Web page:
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How our body makes new cells

Our body is made up of millions of cells. These cells go through life cycles where they grow and divide to make more cells, and then die when they are old and damaged, and are no longer needed.

Each cell contains DNA which is made up of genes. Genes tell the cells how to behave, when to divide to make new cells, and when to die. When a cell divides, it is an exact copy of the original cell with the same DNA and genes.

Benign tumours

Sometimes healthy cells can divide, and instead of dying when they are supposed to, they create an abnormal mass of tissue/lump. These are called benign (non cancerous) tumours and do not spread into other tissues in the body. Examples are warts, skin tags or polyps.

Malignant tumours

Sometimes, genes can become damaged or mutated and so they are no longer able to tell the cells how to properly divide, behave and die. These cells can then divide creating more cells with damaged genes. This group of damaged or mutated cells is called a malignant (cancerous) tumour. The cells with damaged genes use up the body’s resources, such as energy and nutrients, that would normally be used by the healthy cell to perform its function. This causes a strain on the healthy cells and the organs that they make up.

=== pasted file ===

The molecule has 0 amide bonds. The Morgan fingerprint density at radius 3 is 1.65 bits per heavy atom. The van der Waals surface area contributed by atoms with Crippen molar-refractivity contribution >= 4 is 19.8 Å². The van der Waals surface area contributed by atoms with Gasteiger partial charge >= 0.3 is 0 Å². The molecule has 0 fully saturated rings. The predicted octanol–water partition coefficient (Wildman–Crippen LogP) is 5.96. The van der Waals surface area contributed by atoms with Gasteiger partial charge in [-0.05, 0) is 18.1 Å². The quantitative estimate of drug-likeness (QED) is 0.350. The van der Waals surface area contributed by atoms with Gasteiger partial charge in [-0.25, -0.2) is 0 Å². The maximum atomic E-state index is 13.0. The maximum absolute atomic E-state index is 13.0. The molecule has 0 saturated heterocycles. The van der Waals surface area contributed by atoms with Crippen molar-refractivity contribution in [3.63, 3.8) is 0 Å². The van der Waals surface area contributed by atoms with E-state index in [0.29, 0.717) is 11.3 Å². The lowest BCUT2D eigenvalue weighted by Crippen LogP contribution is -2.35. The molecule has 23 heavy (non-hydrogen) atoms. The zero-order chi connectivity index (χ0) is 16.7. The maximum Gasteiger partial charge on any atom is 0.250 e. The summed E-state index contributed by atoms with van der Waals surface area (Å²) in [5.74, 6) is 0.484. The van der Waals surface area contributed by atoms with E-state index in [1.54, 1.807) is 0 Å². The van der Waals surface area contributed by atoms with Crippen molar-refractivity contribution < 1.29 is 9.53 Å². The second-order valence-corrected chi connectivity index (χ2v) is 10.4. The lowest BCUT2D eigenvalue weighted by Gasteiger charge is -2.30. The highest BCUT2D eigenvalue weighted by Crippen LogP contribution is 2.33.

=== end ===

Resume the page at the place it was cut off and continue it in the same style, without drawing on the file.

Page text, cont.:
What causes genes to become damaged?

Genes can be damaged by carcinogens which are present in things like cigarettes and some chemicals. Sometimes the gene mutation is hereditary and passed down from parent to child. Sometimes it is unknown how the genes have become damaged.

What does metastasis mean?

Damaged cells sometimes stay in the same place which is known as primary cancer, but sometimes they spread (metastasise) to other parts of the body through the blood stream or lymph fluid. This is known as metastasis or secondary cancer.

What are gut cancers?

Gut cancers, which are also known as gastro-intestinal cancers, are cancers of the digestive system. Gut cancers can include cancers of the oesophagus, stomach, pancreas, liver, gallbladder and bile ducts, bowel, and anus.

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